Before fake news, fake pregnancy centers

My story of exposing these frauds -- and how the Supreme Court says they can keep lying to frightened young women

Last Tuesday, the Supreme Court said that the State of California may not require anti-choice “crisis pregnancy centers” to supply women with information about alternatives to end their pregnancies. California had enacted the requirement after finding that some 200 of these centers in the state had posed as medical clinics, and used “intentionally deceptive advertising and counseling practices that often confuse, misinform and even intimidate women from making fully informed, time-sensitive decisions about critical health care.”

Faith-based crisis pregnancy centers (CPCs) lure young, vulnerable, pregnant women–many of whom are seeking an abortion and believe they’ve come to the right place–into their centers to persuade them not to have abortions. They use psychological persuasion, lies, and even elaborate scams to send pregnant women away on “scholarships” to bear their children to be adopted into far-right households. There are some 3,000 of these CPCs in the country, advertised on billboards and in social media, about four times as many as clinics that actually perform abortions. Their staff often wear medical garb despite having no medical training, and no licensure as a clinic. They specialize in lies, coercion, and intimidation.

A protest against fake crisis pregnancy centers

I know, because these clinics have been around a long time, and in 1986 I wrote one of the first stories about them, for the San Francisco Bay Guardian, going undercover to see their scare tactics first-hand. It’s impossible to believe that all these years later, they still exist, and are allowed to continue to mislead young women.

I began my investigation when I was at a pro-choice rally and one of the antis gave me a card: “Pregnant? Scared? We can help.” I had that reporter’s instinct that Something Just Didn’t Seem Right, and decided to go to the clinic for a consultation. I had a friend who was pregnant, so I took a jar of her urine with me.

At A Free Pregnancy Testing Center, after the “nurse” told me I was pregnant, I told her I was considering an abortion. She showed me a slide show, “Education on Abortion,” that listed all the possible ways one can supposedly be lacerated, perforated, punctured, or killed during an abortion. It also described women who went on to commit suicide after “experiencing the guilt of an abortion.” The show explained how abortion can render a woman infertile for life, then showed a series of slides of dead, aborted fetuses in trash cans, which, like all the information, were faked. I was glad I wasn’t actually pregnant, nauseated, and terrified.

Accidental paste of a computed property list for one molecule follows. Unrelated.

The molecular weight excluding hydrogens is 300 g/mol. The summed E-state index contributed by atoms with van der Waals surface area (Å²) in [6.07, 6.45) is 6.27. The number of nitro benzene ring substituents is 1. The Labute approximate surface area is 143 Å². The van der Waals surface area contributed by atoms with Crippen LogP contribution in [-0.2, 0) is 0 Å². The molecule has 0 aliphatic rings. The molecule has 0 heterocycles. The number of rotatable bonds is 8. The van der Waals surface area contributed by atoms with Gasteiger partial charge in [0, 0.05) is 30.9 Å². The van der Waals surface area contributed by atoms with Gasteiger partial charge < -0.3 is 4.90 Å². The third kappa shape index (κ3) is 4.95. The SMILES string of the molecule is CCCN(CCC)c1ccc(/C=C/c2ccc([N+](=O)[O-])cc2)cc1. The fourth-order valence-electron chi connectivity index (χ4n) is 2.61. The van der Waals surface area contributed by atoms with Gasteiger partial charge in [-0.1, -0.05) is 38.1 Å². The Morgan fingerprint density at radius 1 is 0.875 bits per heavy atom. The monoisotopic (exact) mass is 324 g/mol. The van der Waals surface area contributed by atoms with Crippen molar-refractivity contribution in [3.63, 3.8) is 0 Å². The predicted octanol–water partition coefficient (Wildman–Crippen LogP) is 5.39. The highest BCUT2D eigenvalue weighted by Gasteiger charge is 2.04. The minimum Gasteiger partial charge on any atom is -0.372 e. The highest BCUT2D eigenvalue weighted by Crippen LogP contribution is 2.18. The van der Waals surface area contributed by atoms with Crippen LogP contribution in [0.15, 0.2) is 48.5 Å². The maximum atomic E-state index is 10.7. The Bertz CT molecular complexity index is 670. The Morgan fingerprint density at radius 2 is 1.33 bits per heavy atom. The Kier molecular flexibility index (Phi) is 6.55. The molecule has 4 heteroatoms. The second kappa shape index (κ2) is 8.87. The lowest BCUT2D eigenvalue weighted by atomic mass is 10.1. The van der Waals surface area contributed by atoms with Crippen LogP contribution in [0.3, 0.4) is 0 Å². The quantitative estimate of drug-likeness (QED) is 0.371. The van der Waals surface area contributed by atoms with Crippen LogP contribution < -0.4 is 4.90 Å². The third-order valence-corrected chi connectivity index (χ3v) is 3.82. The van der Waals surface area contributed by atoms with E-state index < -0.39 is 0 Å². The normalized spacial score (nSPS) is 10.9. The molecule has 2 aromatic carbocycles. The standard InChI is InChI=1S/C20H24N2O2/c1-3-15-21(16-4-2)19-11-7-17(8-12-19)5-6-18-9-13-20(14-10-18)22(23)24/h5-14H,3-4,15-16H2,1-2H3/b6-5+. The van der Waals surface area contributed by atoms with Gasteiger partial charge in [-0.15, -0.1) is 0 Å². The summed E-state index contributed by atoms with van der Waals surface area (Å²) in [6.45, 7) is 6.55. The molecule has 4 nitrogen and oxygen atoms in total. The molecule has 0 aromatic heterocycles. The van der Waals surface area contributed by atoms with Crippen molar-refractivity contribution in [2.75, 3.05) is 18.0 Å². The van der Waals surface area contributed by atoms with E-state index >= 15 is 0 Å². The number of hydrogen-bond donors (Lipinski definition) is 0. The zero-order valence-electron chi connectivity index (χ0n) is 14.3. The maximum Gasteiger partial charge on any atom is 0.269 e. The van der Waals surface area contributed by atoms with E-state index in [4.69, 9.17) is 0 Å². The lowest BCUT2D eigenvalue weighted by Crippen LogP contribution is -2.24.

After the slide show, the “nurse” started in on psychological tactics, questioning me about my boyfriend and relationship, using the name I had given her as my boyfriend’s name to make it more personal. “Don’t you think he loves you?” she asked. “Don’t you think you’d be a good mother?” Before I left, she promised me housing with people who would want to adopt my baby.

 After that I visited Crisis Pregnancy Center in the Sunset, which was also advertised (remember the Yellow Pages?) as a medical center that would offer “all the options” for a pregnant woman. This clinic was attached to a church. Leafing through a staff notebook while I waited, I read, “Do not refer a single woman for contraceptives. The only acceptable birth control for a single woman is abstinence.” The woman at this center showed me similar photos of aborted fetuses, explained that I would never be able to have a baby after an abortion, and that I would have symptoms of depression for life. She suggested it was a good time for me to go back to the church, and that Jesus had died for my sins and would forgive me for considering abortion.

 Then, as now, these centers targeted scared young women who can’t afford medical care. At the time, many were funded by the ultra-right-wing St. Louis-based Pearson Foundation, started in 1969, which provided training sessions, slide shows, pamphlets, video equipment, urine test kits, and a manual titled “How to Start and Operate Your Own Pro-Life Outreach Crisis Pregnancy Center.” These CPCs thrived, funded by anti-choice groups and the sale, in 29 states, of “Choose Life” license plates.

One San Francisco center, I found, deceived the parents of at least one minor, from Mission High School, telling them the girl had received a “scholarship” to Hawaii, where instead she went to have the baby to be given up for adoption to one of the families associated with the movement. The centers were called deceptive by numerous feminist organizations, the Texas Attorney General, the Federal Centers for Disease Control,  and the California state Legislature, which passed the Reproductive FACT Act in 2015, compelling CPCs to post a notice that the state has programs to subsidize family planning services, including abortions. CPCs without medical licenses were also required to disclose that there were no medical professionals on the premises.

These are the protections that were recently reversed by the Supreme Court—on the basis of the First Amendment right to free speech.

In the years since I went undercover to these clinics, a legal case––Food Lion v. Capital Cities/ABC— has made it likely that what I did by posing as a pregnant woman could be illegal today. But the Supreme Court has made it legal for people to pose as medical professionals and tell lies to young, desperate pregnant women, coercing them with kindness into having babies that no one, thereafter, will help support.